Recommendation: The FCO should insert a strand into the Human Rights and Democracy Programme that specifically supports programmes that contribute to creating and supporting enabling environments for children's rights in priority countries.

World Vision UK is disappointed that the FCO has indicated that it will not be renewing their child rights strategy, which sought to encourage universal ratification and implementation of key instruments for the protection and promotion of children's rights as well as to guide action on specific issues of violence against children in priority countries.

The FCO should fill this gap by working with other government departments to develop a joint strategy on this issue. This would support greater coherence in relation to the UK Government's objectives and activities in relation to children's rights internationally.

Recommendation: The FCO should work with other UK Government departments responsible for policy which has significant implications for the lives of children in economically poor countries and countries affected by conflict (such as the UK Department for International Development, the Ministry of Defence, the Department for Business Innovation and Skills and the Department for Energy and Climate Change) to develop a joint strategy on children's rights based on shared analysis of the child rights situation in priority countries.

Recommendation: The FCO should ensure the existence of cross-government mechanisms to implement this strategy and that strong incentives are in place across government to ensure these mechanisms work in practice.[39]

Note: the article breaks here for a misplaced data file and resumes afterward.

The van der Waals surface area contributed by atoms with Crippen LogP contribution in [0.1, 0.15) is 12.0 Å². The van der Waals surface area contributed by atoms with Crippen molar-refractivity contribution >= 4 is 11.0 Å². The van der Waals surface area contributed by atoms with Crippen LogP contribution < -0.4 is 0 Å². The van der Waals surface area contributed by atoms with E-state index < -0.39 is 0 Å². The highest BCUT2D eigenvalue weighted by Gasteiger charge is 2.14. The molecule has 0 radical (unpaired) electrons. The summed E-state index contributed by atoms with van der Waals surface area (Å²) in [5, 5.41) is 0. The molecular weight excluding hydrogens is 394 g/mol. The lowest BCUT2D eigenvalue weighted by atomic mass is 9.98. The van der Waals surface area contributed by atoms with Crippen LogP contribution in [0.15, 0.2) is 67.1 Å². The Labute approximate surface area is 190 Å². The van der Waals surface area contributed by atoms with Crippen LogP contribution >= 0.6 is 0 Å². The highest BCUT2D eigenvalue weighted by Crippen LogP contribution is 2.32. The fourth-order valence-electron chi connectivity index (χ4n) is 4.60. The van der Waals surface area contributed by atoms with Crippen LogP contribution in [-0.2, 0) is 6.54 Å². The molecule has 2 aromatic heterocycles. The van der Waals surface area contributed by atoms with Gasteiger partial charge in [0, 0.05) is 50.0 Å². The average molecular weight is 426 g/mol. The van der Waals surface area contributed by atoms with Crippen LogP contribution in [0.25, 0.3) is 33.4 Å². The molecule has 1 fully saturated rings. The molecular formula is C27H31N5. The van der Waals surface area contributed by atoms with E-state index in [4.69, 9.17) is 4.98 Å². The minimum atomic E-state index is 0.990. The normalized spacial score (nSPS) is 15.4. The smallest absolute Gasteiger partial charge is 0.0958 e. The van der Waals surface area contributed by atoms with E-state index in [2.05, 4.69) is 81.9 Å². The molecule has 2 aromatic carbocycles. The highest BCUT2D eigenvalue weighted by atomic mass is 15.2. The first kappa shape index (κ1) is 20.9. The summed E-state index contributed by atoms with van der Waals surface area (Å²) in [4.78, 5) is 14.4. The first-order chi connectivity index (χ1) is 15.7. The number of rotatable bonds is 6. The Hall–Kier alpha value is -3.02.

CHILDREN AND ARMED CONFLICT (p.66-67)

World Vision welcomes the UK Government's commitment to "ending violations of children's rights in conflict-affected countries and, in particular, to stopping the recruitment and use of child soldiers."

However, World Vision is disappointed that the UK Government still fails to set an example of establishing high standards on the issue of children and armed conflict by failing to remove the interpretative declaration on the minimum age for recruitment and participation in hostilities entered upon ratifying the Optional Protocol to the UN Convention on the Rights of the Child on the Involvement of Children in Armed Conflict. The UK Government therefore continues to permit a lower standard for children in the UK than that proposed by the international community.

Recommendation: The FCO should work with the Ministry of Defence to withdraw the UK Government's interpretative declaration on the minimum age for recruitment and participation in hostilities as an indication of its commitment to the human rights of children impacted by armed conflict.

World Vision UK is also disappointed that the Government is not taking forward plans to revise its strategy in relation to children and armed conflict.

Recommendation: The FCO should work with the UK Department for International Development and the Ministry of Defence to develop a joint UK Government strategy on children and armed conflict.